KFXV
Harlingen/McAllen/Brownsville, Texas
United States
CityHarlingen, Texas
ChannelsDigital: 16 (UHF)
Virtual: 60
BrandingFox South Texas (general)
Fox News South Texas (newscasts)
Programming
Affiliations60.1: Fox
Ownership
OwnerEntravision Communications[1][2]
(Entravision Holdings, LLC)
TV: KNVO, KCWT-CD, KMBH-LD, KTFV-CD, KXFX-CD, XHRIO-TDT
Radio: KFRQ, KKPS, KNVO-FM, KVLY
History
First air date
May 5, 1982 (39 years ago) (1982-05-05)
Former call signs
  • KZLN (1979–June 1984)
  • KEDV (June–October 1984)
  • KMBH (October 1984–2020)
Former channel number(s)
  • Analog:
  • 60 (UHF, 1985–2009)
  • Digital:
  • 38 (UHF, 2003–2020)
  • Virtual:
  • 38 (PSIP, 2003–2020)
  • Analog/DT1:
  • PBS (1982–1983, 1985–2016)
  • Dark (1983–1985, January–July 2018, 2019–January 2020)
  • Cozi TV (2016–January 2018, July–August 2018)
  • Independent/RTV Música/Teleritmo (August 2018–2019, January–May 2020)
  • MyNetworkTV (secondary, May 2020–2021)
  • DT2:
  • V-me (until 2016)
  • PBS (2016–2020)
  • DT3:
  • EWTN (until 2016)
  • Independent/RTV Música/Teleritmo (2016–2020)
Call sign meaning
FoX Valley
Technical information
Licensing authority
FCC
Facility ID56079
ClassDT
ERP618 kW
HAAT345.5 m (1,134 ft)
Transmitter coordinates26°7′15″N 97°49′19″W / 26.12083°N 97.82194°W / 26.12083; -97.82194 (KFXV)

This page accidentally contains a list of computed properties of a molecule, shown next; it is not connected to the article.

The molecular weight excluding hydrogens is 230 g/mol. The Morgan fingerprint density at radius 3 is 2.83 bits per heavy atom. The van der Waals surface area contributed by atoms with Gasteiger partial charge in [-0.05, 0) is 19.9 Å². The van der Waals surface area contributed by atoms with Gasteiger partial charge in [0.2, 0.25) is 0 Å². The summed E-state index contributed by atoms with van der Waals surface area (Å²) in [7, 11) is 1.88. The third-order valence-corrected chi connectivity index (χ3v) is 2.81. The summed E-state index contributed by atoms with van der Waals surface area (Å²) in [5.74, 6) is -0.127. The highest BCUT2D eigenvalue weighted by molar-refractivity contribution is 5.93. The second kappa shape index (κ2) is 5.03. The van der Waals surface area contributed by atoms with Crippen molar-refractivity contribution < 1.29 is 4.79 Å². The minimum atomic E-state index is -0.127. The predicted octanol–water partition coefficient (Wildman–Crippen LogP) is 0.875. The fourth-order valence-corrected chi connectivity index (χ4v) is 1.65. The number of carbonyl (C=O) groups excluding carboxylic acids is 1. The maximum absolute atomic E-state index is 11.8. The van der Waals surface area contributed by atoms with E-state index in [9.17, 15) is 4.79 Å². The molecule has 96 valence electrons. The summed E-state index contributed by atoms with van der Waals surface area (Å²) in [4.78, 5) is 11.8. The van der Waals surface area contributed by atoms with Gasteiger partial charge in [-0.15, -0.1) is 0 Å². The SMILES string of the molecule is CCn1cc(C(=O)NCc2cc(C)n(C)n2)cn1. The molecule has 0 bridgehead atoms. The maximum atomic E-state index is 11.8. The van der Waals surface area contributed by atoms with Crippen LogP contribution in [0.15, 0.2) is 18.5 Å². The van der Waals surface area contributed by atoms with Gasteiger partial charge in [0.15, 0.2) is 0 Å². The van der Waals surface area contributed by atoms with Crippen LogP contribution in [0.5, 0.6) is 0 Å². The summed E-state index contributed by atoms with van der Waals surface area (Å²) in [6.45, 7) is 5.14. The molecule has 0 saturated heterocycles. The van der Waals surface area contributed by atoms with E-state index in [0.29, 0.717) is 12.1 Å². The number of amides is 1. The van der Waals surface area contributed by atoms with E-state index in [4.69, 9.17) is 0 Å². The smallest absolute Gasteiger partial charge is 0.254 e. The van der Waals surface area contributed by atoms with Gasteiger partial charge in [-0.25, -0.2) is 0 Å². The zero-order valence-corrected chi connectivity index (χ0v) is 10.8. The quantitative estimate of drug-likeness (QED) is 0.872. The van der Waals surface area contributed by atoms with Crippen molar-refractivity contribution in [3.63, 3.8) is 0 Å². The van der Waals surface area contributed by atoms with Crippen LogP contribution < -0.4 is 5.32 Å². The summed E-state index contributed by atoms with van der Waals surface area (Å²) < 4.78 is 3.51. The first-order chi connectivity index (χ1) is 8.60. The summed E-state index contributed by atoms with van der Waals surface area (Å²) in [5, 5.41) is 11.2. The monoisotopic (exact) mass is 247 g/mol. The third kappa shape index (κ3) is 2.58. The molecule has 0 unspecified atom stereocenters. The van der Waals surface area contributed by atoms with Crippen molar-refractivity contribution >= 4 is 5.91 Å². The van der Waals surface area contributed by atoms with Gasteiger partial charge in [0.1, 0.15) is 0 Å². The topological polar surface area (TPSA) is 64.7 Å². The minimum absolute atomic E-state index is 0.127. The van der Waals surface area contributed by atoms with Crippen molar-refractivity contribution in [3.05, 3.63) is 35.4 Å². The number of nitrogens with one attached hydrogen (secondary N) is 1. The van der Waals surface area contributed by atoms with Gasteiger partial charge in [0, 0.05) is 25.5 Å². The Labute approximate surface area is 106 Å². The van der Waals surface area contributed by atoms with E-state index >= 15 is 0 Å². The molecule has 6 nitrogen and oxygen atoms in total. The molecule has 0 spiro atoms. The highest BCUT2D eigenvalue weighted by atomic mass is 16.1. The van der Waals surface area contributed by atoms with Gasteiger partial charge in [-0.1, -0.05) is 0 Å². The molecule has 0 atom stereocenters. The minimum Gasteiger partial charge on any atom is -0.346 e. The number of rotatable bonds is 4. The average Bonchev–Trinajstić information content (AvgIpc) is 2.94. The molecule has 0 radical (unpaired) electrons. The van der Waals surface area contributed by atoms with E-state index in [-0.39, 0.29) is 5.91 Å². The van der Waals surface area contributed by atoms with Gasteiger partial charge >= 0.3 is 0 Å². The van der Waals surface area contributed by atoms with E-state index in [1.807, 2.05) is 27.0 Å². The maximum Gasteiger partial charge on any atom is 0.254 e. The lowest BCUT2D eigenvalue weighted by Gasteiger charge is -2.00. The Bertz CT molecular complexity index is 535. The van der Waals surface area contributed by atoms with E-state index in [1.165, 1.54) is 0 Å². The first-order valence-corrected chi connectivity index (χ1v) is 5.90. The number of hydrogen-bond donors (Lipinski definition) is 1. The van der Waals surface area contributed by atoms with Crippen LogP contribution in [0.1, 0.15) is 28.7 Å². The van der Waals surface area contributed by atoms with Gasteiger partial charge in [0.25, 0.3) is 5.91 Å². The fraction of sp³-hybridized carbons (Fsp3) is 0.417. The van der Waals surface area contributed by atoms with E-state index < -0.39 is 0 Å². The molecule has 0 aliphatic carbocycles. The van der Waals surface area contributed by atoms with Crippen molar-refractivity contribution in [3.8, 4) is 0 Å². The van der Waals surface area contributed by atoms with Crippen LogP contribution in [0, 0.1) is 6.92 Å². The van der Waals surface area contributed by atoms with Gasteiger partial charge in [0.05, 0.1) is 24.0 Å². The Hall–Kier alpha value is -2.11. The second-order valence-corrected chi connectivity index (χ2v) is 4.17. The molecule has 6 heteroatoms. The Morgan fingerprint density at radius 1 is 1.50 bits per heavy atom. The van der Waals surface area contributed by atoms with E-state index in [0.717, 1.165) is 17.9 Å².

Translator(s)
Links
Public license information
Profile
LMS
Websitefoxnewssouthtexas.com

KFXV, virtual channel 60 (UHF digital channel 16), is a Fox-affiliated television station licensed to Harlingen, Texas, United States and serving the Lower Rio Grande Valley metropolitan area. The station is owned by Entravision Communications, as part of a duopoly with McAllen-licensed Univision affiliate KNVO (channel 48); it is also sister to Class A primary CW+ affiliate and secondary Public Broadcasting Service (PBS) member KCWT-CD (channel 21), and Class A UniMás affiliate KTFV-CD (channel 32). Entravision also operates Mexican station (and also a CW+ affiliate) XHRIO-TDT. The stations share studios on North Jackson Road in McAllen; KFXV's transmitter is located near La Feria, Texas.

Prior to being a Fox affiliate, KFXV had been the PBS member station for the Lower Rio Grande Valley as KZLN from 1982 to 1983 and KMBH between 1985 and 2014. It has operated as a commercial outlet since 2014. The station returned to the air in May 2020, assuming the Fox affiliation from two low-power TV stations also owned by Entravision: McAllen-licensed KMBH-LD and Brownsville-licensed KXFX-CD (channel 67), which today operate as translators of KFXV.

History

KZLN

On April 20, 1977, the Texas Consumer Education and Communications Development Committee, related to the Roman Catholic Diocese of Brownsville, filed an application to build a new television station on non-commercially reserved channel 44 in Harlingen; however, in October, TCECDC modified its application to specify channel 60—thus becoming a non-commercial station operating on a non-reserved commercial channel. The Federal Communications Commission (FCC) granted the committee a construction permit on January 24, 1979.[3] The call letters KZLN were assigned in June for the new educational television outlet. Original plans called for the station to be on the air by December with a bilingual program schedule; however, opposition from Harlingen officials halted their original grant plans.[4]